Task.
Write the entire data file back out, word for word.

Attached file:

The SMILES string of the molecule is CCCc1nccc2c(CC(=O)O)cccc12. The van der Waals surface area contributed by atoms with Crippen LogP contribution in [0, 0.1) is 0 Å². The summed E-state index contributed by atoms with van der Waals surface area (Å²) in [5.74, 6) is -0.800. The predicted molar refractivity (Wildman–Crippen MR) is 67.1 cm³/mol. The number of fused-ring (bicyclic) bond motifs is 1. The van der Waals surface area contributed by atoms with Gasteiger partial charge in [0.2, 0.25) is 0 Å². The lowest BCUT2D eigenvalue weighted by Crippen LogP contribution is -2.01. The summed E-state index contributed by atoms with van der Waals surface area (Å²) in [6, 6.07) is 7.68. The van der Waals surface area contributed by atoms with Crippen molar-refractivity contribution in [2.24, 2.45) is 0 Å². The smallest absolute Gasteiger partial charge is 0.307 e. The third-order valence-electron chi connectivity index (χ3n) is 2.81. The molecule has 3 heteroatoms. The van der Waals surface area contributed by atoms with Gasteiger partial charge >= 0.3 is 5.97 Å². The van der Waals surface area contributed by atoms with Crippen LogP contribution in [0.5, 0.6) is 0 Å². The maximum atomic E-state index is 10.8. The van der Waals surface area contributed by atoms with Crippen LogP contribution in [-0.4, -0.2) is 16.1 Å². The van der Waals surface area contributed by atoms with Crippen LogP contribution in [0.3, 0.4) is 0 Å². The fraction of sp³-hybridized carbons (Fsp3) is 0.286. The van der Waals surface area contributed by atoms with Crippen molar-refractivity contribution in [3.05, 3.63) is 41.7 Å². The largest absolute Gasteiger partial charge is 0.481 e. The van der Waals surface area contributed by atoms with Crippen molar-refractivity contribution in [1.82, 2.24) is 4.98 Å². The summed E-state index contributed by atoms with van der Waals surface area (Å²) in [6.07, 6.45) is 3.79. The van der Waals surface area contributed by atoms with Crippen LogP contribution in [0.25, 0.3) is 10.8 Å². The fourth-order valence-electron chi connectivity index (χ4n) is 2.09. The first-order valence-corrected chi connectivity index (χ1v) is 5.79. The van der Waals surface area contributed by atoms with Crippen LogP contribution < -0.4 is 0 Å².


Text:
The SMILES string of the molecule is CCCc1nccc2c(CC(=O)O)cccc12. The van der Waals surface area contributed by atoms with Crippen LogP contribution in [0, 0.1) is 0 Å². The summed E-state index contributed by atoms with van der Waals surface area (Å²) in [5.74, 6) is -0.800. The predicted molar refractivity (Wildman–Crippen MR) is 67.1 cm³/mol. The number of fused-ring (bicyclic) bond motifs is 1. The van der Waals surface area contributed by atoms with Gasteiger partial charge in [0.2, 0.25) is 0 Å². The lowest BCUT2D eigenvalue weighted by Crippen LogP contribution is -2.01. The summed E-state index contributed by atoms with van der Waals surface area (Å²) in [6, 6.07) is 7.68. The van der Waals surface area contributed by atoms with Crippen molar-refractivity contribution in [2.24, 2.45) is 0 Å². The smallest absolute Gasteiger partial charge is 0.307 e. The third-order valence-electron chi connectivity index (χ3n) is 2.81. The molecule has 3 heteroatoms. The van der Waals surface area contributed by atoms with Gasteiger partial charge >= 0.3 is 5.97 Å². The van der Waals surface area contributed by atoms with Crippen LogP contribution in [0.5, 0.6) is 0 Å². The maximum atomic E-state index is 10.8. The van der Waals surface area contributed by atoms with Crippen LogP contribution in [-0.4, -0.2) is 16.1 Å². The van der Waals surface area contributed by atoms with Crippen LogP contribution in [0.3, 0.4) is 0 Å². The fraction of sp³-hybridized carbons (Fsp3) is 0.286. The van der Waals surface area contributed by atoms with Crippen molar-refractivity contribution in [3.05, 3.63) is 41.7 Å². The largest absolute Gasteiger partial charge is 0.481 e. The van der Waals surface area contributed by atoms with Crippen molar-refractivity contribution in [1.82, 2.24) is 4.98 Å². The summed E-state index contributed by atoms with van der Waals surface area (Å²) in [6.07, 6.45) is 3.79. The van der Waals surface area contributed by atoms with Crippen LogP contribution in [0.25, 0.3) is 10.8 Å². The fourth-order valence-electron chi connectivity index (χ4n) is 2.09. The first-order valence-corrected chi connectivity index (χ1v) is 5.79. The van der Waals surface area contributed by atoms with Crippen LogP contribution < -0.4 is 0 Å².